Émile Delahaye (October 16, 1843 – June 1, 1905) was a French automotive pioneer who founded Delahaye Automobiles.
Émile Delahaye was born in Tours, Indre-et-Loire, in the Loire Valley. He studied engineering at Arts et Métiers ParisTech trade school in the city of Angers, the same school later attended by Louis Delâge, another automobile pioneer. For a time, Delahaye worked in Belgium, at the Crail Engineering works, a company known for making steam engines for locomotives, before returning to Tours following the French defeat in the Franco-Prussian War of 1870-1871. Delahaye married in 1873. In 1879, he took over the Brethon Foundry and Machine-works, a local business specializing in the manufacturing of brick kilns and related equipment for the ceramics trade. Delahaye experimented with steam and internal combustion engines, eventually converting part of the company's production to the manufacture of stationary petrol engines. In 1894, he displayed his first automobile at the first-ever Paris Motor Show. It was one of only two motorized entries.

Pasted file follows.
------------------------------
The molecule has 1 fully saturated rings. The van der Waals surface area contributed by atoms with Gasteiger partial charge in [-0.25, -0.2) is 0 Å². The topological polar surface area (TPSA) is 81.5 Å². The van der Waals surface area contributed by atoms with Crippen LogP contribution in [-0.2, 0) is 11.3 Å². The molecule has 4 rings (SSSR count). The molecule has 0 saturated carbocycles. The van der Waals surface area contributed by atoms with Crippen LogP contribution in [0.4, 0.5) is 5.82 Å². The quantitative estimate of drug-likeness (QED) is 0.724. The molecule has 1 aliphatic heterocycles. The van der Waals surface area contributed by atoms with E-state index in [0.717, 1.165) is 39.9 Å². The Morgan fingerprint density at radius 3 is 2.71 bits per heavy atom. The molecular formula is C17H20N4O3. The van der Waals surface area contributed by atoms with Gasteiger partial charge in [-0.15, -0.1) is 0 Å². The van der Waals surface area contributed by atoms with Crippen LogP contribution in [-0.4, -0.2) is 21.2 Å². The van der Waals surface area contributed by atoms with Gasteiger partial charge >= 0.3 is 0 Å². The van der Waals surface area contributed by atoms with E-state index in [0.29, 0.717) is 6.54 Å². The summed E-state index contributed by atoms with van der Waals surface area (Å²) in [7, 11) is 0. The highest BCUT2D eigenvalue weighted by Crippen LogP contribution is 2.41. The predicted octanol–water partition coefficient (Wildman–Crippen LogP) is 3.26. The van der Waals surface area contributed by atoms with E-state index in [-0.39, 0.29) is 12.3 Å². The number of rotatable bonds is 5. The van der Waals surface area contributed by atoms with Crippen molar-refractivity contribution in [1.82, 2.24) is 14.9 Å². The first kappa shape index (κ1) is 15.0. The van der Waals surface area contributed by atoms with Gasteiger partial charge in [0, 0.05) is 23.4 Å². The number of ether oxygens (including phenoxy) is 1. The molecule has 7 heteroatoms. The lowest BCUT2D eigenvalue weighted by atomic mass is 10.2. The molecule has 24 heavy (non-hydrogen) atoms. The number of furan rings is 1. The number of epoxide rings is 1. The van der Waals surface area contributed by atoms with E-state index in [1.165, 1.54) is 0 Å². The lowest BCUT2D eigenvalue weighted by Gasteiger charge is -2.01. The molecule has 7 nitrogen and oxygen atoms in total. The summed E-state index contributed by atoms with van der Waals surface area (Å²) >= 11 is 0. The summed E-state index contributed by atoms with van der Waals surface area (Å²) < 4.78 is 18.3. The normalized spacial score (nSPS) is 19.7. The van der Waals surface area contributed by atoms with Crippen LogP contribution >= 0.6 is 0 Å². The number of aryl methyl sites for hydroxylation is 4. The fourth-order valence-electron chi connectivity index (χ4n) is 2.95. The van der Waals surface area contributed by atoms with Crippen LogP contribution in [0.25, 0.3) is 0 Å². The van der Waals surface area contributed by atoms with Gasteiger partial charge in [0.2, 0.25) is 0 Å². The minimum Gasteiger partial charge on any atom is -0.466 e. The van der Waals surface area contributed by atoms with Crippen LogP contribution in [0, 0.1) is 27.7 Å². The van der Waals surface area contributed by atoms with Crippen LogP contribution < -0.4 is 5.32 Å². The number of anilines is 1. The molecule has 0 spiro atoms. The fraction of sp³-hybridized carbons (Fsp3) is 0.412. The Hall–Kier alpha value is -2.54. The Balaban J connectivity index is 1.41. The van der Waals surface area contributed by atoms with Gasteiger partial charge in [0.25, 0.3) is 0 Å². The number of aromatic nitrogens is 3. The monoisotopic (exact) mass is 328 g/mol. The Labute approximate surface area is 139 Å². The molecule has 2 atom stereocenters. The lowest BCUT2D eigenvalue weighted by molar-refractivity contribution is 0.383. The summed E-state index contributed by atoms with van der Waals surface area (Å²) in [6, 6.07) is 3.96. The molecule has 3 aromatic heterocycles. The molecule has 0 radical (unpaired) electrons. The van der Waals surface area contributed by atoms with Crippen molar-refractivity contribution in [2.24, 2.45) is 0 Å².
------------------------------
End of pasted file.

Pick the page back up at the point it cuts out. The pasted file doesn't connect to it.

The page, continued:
In order to gain publicity for his product, Delahaye raced one of his own cars in the 1896 Paris–Marseille–Paris road race. Faced with health problems, Delahaye partnered with two industrialists from Paris, brothers-in-law Leon Desmarais and Georges Morane. By 1898, the new ownership relocated the automobile production from Tours to the industrial building in the Gobelin district of Paris that Desmarais and Morane had inherited. In 1901, Delahaye's poor health forced him to step down as preisdent. He sold his shares to his partners, and retired to the French Riviera where he died in 1905.
The company he founded would survive until it closed on December 31, 1954.